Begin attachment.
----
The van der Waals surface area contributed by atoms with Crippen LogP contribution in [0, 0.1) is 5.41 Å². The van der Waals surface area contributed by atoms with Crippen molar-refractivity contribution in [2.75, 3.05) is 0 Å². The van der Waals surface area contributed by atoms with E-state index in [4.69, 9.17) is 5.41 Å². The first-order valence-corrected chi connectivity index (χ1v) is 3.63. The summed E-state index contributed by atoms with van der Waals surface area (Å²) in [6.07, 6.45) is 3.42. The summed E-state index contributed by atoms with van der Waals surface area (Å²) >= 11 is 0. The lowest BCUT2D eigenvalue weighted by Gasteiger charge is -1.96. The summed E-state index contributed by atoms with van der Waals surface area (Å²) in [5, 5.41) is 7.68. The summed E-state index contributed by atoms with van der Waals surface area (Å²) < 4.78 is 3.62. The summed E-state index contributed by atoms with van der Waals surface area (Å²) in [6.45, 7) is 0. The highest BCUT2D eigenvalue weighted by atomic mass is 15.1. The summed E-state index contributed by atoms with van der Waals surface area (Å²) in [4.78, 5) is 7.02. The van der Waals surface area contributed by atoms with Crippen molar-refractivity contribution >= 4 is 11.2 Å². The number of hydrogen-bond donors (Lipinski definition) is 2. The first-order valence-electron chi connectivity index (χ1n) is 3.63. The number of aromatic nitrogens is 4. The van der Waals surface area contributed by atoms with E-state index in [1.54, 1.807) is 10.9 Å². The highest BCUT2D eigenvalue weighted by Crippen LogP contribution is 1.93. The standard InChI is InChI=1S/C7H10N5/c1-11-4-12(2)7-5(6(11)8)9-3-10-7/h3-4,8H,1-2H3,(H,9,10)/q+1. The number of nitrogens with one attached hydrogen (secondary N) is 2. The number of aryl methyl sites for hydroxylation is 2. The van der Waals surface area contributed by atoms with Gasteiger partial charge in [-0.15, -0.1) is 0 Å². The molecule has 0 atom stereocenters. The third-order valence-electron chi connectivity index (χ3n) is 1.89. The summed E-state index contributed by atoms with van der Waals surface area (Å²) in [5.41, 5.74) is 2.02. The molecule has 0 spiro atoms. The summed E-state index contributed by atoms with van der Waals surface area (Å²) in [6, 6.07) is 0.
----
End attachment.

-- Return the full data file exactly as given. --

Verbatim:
The van der Waals surface area contributed by atoms with Crippen LogP contribution in [0, 0.1) is 5.41 Å². The van der Waals surface area contributed by atoms with Crippen molar-refractivity contribution in [2.75, 3.05) is 0 Å². The van der Waals surface area contributed by atoms with E-state index in [4.69, 9.17) is 5.41 Å². The first-order valence-corrected chi connectivity index (χ1v) is 3.63. The summed E-state index contributed by atoms with van der Waals surface area (Å²) in [6.07, 6.45) is 3.42. The summed E-state index contributed by atoms with van der Waals surface area (Å²) >= 11 is 0. The lowest BCUT2D eigenvalue weighted by Gasteiger charge is -1.96. The summed E-state index contributed by atoms with van der Waals surface area (Å²) in [5, 5.41) is 7.68. The summed E-state index contributed by atoms with van der Waals surface area (Å²) < 4.78 is 3.62. The summed E-state index contributed by atoms with van der Waals surface area (Å²) in [6.45, 7) is 0. The highest BCUT2D eigenvalue weighted by atomic mass is 15.1. The summed E-state index contributed by atoms with van der Waals surface area (Å²) in [4.78, 5) is 7.02. The van der Waals surface area contributed by atoms with Crippen molar-refractivity contribution >= 4 is 11.2 Å². The number of hydrogen-bond donors (Lipinski definition) is 2. The first-order valence-electron chi connectivity index (χ1n) is 3.63. The number of aromatic nitrogens is 4. The van der Waals surface area contributed by atoms with E-state index in [1.54, 1.807) is 10.9 Å². The highest BCUT2D eigenvalue weighted by Crippen LogP contribution is 1.93. The standard InChI is InChI=1S/C7H10N5/c1-11-4-12(2)7-5(6(11)8)9-3-10-7/h3-4,8H,1-2H3,(H,9,10)/q+1. The number of nitrogens with one attached hydrogen (secondary N) is 2. The number of aryl methyl sites for hydroxylation is 2. The van der Waals surface area contributed by atoms with Gasteiger partial charge in [-0.15, -0.1) is 0 Å². The molecule has 0 atom stereocenters. The third-order valence-electron chi connectivity index (χ3n) is 1.89. The summed E-state index contributed by atoms with van der Waals surface area (Å²) in [5.41, 5.74) is 2.02. The molecule has 0 spiro atoms. The summed E-state index contributed by atoms with van der Waals surface area (Å²) in [6, 6.07) is 0.